Again­st all expec­ta­tions, includ­ing our own, we won a mora­to­ri­um on oil and min­er­al explo­ration for 50 years.

Crazy” won the bat­tle for the Antarc­tic. But there’s a new bat­tle loom­ing at the oth­er end of the Earth, and this time it’s again­st “insane.”

The Arc­tic is melt­ing due to glob­al warm­ing. Faster than any­one pre­dict­ed, with more dev­as­tat­ing con­se­quences on world weath­er, and the poten­tial to so change the flow of ocean cur­rents that Eng­land and Ire­land could become as cold as Nor­way. The cause: the burn­ing of fos­sil fuels. So how does human­i­ty respond to this wake up call?

By see­ing the quick buck to be made drilling for oil in those new­ly ice-free seas, FOR CRYING OUT LOUD. And once again, gov­ern­ments have stood aside, and only a hand­ful of activists stand toe to toe with the oil giants.

What’s at stake today is more than just a frozen wilder­ness, how­ev­er: it’s the entire future of our plan­et.

Sci­en­tists tell us we have a mere 50 months to slow the march toward a glob­al 2 degree tem­per­a­ture rise. By 2020, we’ll need to be well on the road to fun­da­men­tal­ly chang­ing the way we pow­er and feed our world, or risk a cli­mate cat­a­stro­phe that makes today’s droughts, hur­ri­canes, tsunamis, storms and floods seem like child’s play. It seems almost impos­si­ble that we can meet that dead­line and turn things around.

The hope lies in that “almost.”

And when I think about how we stop a jug­ger­naut like the oil indus­try, I think back to how we did it back in the 1990s, and I come to this con­clu­sion:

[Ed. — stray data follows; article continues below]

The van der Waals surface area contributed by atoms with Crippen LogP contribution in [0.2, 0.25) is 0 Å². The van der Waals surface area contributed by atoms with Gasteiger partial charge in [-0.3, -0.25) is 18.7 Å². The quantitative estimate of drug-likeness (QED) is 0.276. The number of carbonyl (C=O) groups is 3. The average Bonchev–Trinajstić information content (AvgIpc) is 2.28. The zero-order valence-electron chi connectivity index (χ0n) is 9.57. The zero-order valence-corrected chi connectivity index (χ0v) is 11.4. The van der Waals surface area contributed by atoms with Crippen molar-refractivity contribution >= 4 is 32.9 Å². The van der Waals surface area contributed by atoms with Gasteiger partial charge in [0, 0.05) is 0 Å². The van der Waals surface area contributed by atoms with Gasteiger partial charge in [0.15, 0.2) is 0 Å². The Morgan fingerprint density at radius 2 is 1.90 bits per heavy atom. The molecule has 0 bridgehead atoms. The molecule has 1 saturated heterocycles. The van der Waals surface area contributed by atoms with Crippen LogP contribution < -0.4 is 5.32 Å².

The defin­ing bat­tle of our time is whether we can draw a line in the ice, and keep the oil indus­try out of the Arc­tic.


Because it’s winnable. Because it’s a stage where the lines are stark and black and white. Because Polar Bear cubs cling­ing for dear life to shrink­ing ice floes provide an easy fable with mass appeal that speaks to the threat of human chil­dren cling­ing to a shrink­ing rock as the waters rise around them. And because the forces that are bat­tling cli­mate

The trick is to stay out of the injunc­tion zone.

change need a high-vis­i­bil­i­ty bat­tle­ground where we can take this giant down.

In the Arc­tic we can win a vic­to­ry that embold­ens the forces bat­tling for wind and solar, a vic­to­ry that caus­es the now-strong armies of coal and oil around the world to take one fal­ter­ing step back­ward. We, like David, need to find Goliath’s weak spot: the place where our small sling­shot of pub­lic protest can knock him down.

That place is the Arc­tic. If we raise a big enough voice, if we chal­lenge the oil indus­try with the audac­i­ty of belief that we can win this thing, we will win this thing. But it’s going to take a big, loud, plan­e­tary voice. And it’s going to take action. And it’s going to fail unless you are all in.

If you’re like most read­ers of this blog, every day you get asked to sign peti­tions. Every day you get asked to send emails. What I’m ask­ing you to do today is to do that, but do more than that: to join a move­ment — to fig­ure out your own way to make this impos­si­ble dream come true. I don’t care, per­son­al­ly, whether you do that through Green­peace, through anoth­er group, or through your own pri­vate efforts — this effort will only suc­ceed if it’s broad and deep. Yes, it starts with sign­ing up to an email list, but this is much more. We’re going to be chal­leng­ing every­one who becomes an arc­tic defend­er to do things that go far beyond click­ing a link or mak­ing a dona­tion. This isn’t going to be just easy stuff.

We’re going to ask you to help slay a giant. We’re going to ask you pick up a sling­shot.

1. Sign up as an Arc­tic Defend­er at Arc­tic Ris­ing. YES, a mail­ing list. But you’re crazy, remem­ber?